Is Microsoft Planning to Stop Supporting Exchange On-premises? 

No, Microsoft will continue to fully support both Exchange on-premises and Exchange Online.  They understand that many companies still require Exchange hybrid configurations and this change will help reduce risk in those environments moving forward. Following are just a few examples that participants mentioned in the TEC talk for why they are keeping Exchange servers: 

  • Some prefer the mass mailing features from Exchange on-premises 
  • Some applications such as multi-function devices, websites, and reporting tools need to maintain their on-premises configuration 
  • Some administrators want better options for migrating resources to Exchange Online 

The next version of Exchange Server is scheduled for release in H2 of 2025 according to the Exchange Roadmap. Scott from Microsoft mentioned that they will be very transparent about minimum compliant builds and will publish full details before they do anything about removing support for Exchange 2016 and 2019. 

What Steps Should You Take Next? 

Review your hybrid Exchange configuration and identify whether you will be impacted by this change. If you have older Exchange servers, decide whether to keep Exchange on-premises or whether you want to move to Exchange Online. 

If you decide to update your Exchange servers: 

  • Identify the servers that host connections to Exchange Online 
  • Update these servers to Exchange 2016 or Exchange 2019 
  • Continue to monitor mail flow reports and keep servers patched 

If you decide to move to Exchange Online: 

  • Understand that you can remove your Exchange servers while still keeping AD on-premises 
  • Migrate remaining mailboxes and public folders to Exchange Online 
  • Remove your final Exchange server from your hybrid environment, but do not uninstall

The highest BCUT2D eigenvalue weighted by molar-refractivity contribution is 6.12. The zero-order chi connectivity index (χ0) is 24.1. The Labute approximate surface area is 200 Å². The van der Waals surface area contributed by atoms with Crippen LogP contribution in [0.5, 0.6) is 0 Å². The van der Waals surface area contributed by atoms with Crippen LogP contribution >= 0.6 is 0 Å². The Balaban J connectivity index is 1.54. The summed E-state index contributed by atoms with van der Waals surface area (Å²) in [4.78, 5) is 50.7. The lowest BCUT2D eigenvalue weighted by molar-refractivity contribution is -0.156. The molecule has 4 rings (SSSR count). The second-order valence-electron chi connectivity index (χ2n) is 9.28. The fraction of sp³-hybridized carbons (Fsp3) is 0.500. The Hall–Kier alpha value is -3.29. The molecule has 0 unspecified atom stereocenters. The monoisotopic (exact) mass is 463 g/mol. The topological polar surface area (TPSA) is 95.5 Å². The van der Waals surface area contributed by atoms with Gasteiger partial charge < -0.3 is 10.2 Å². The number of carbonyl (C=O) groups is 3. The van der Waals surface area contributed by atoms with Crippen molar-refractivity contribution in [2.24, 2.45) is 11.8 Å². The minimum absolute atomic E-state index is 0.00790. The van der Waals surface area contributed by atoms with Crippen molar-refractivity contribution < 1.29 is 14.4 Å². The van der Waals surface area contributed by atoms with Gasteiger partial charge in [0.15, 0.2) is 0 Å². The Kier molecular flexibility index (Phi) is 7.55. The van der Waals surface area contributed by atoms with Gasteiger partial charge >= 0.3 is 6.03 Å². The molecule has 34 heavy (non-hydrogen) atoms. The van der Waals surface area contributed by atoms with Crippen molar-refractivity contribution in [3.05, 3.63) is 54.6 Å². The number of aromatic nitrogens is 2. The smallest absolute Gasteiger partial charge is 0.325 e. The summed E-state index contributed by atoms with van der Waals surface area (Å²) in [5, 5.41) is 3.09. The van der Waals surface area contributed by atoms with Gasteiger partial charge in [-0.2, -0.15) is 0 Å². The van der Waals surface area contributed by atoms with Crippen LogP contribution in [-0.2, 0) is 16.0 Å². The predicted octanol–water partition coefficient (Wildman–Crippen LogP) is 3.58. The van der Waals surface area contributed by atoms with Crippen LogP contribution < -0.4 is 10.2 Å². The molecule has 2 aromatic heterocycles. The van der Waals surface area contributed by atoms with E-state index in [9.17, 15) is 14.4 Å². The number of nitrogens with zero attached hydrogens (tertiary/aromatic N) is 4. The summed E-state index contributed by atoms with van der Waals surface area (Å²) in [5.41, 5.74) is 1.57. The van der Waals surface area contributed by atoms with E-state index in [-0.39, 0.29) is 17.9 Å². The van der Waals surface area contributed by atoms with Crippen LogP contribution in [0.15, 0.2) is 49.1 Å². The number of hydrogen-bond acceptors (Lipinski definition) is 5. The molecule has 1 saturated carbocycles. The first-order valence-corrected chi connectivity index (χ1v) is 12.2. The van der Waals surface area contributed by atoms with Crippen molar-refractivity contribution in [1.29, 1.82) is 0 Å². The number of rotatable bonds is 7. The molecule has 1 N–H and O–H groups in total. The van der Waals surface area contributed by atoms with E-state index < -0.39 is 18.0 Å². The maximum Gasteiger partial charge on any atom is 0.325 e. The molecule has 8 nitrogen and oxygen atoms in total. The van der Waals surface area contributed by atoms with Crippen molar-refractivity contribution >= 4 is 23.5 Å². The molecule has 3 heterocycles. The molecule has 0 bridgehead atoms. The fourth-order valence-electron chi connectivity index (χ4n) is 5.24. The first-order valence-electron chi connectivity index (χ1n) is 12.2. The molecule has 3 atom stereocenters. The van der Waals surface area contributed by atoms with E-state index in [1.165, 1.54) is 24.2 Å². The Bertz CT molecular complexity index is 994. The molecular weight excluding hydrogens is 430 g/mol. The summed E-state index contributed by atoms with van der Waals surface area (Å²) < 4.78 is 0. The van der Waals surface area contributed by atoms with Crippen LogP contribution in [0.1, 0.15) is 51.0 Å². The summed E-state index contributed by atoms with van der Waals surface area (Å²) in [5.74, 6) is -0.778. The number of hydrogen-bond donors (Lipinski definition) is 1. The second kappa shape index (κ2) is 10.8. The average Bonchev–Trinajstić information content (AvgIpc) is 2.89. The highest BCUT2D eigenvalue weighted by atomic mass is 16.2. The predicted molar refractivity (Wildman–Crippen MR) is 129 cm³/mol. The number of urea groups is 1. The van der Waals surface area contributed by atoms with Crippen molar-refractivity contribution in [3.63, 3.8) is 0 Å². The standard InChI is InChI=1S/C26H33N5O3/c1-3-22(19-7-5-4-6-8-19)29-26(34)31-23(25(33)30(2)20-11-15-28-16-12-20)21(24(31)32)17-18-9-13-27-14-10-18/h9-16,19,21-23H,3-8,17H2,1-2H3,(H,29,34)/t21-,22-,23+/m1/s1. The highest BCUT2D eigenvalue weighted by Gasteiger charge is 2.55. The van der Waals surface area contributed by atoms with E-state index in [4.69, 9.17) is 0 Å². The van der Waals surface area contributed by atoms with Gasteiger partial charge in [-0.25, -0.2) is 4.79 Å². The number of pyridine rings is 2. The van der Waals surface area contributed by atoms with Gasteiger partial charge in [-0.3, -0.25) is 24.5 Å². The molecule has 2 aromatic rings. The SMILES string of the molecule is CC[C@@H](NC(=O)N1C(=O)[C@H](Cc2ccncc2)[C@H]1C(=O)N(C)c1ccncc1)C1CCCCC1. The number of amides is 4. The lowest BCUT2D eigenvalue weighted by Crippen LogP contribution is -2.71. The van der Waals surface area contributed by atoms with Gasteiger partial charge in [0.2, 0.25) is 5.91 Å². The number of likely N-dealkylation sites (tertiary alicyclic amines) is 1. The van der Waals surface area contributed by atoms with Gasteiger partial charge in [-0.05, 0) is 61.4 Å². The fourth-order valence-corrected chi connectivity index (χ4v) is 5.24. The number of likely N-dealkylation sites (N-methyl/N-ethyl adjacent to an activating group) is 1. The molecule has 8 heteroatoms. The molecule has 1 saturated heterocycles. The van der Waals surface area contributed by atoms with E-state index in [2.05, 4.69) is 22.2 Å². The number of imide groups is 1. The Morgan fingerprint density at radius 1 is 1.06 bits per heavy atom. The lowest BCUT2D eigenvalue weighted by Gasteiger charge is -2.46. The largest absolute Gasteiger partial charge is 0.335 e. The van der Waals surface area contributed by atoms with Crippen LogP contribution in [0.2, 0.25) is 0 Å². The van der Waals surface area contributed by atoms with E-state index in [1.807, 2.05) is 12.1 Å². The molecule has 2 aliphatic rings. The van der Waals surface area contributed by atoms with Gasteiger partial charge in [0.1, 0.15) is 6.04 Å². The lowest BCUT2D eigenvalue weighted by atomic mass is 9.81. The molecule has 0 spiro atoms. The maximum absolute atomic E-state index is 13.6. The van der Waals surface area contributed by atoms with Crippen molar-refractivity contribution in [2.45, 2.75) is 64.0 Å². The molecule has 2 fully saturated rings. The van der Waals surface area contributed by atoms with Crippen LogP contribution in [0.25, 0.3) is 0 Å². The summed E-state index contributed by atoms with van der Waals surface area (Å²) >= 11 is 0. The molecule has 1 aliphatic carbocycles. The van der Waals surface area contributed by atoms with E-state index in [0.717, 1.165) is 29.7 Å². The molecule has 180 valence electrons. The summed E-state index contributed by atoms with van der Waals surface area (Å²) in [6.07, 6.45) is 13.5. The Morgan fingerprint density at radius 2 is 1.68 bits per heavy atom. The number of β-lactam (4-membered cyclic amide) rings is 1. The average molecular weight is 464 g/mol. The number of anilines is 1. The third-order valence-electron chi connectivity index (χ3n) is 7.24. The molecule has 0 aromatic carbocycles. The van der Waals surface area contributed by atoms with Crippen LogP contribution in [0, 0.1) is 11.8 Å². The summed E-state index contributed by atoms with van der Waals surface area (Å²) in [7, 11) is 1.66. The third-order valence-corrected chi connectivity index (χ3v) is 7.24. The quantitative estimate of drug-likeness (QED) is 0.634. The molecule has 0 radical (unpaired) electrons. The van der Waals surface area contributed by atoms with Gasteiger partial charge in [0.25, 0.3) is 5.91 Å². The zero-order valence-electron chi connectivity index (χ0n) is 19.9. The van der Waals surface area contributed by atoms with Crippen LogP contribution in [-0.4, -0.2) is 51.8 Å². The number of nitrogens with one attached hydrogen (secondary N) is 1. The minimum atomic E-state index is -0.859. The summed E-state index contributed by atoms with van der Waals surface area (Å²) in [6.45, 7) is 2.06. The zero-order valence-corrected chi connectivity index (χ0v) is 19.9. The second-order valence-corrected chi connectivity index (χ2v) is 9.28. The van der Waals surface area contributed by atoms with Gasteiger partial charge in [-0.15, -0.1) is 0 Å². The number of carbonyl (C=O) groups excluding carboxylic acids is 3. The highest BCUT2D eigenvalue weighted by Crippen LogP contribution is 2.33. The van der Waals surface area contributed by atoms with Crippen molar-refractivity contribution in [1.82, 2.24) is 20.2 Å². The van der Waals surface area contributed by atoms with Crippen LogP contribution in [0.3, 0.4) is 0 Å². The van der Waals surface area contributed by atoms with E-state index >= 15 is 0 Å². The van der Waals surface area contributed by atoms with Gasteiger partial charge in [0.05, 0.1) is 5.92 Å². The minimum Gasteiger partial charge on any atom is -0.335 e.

• Use PowerShell to manage Exchange recipients with the Exchange Management Tools 
  • Remember that you can migrate resources back to on-premises if you identify an operational impact that warrants a rollback process 

Regardless of the path you choose, keep a close eye on the Exchange Team Blog & Practical 365 for the latest updates about this feature and other changes that impact Exchange. 

About the Author

Becky Cross

Becky Cross is a Technical Product Management Senior Advisor at Quest Software. She is experienced with architecting migration and integration solutions and helps to guide product improvements that help companies achieve smooth integrations in today’s global workforce. Becky specializes in migrations, integrations, and long-term coexistence for Active Directory, Azure AD, and Office365 environments and workloads.


  1. Avatar photo
    Becky Cross

    Hi Callum, this change will not affect customers sending directly to recipients hosted by M365, since those messages do not enter M365 via the On-Premises Inbound Connector. Instead, those messages are routed to EXO via normal mail flow based on MX records and can be scanned by the recipient’s standard mail protection methods.

    Microsoft is adding this change for Hybrid environments because messages routed from on-prem to EXO in a Hybrid configuration pass directly through the Inbound Connector and skip all the normal hygiene processes, so they are at greater risk when coming from unsecured systems.

  2. Callum

    Is this only affecting Hybrid configurations or are customers without any sort of hybrid setup that are sending directly to recipients hosted by M365 also affected.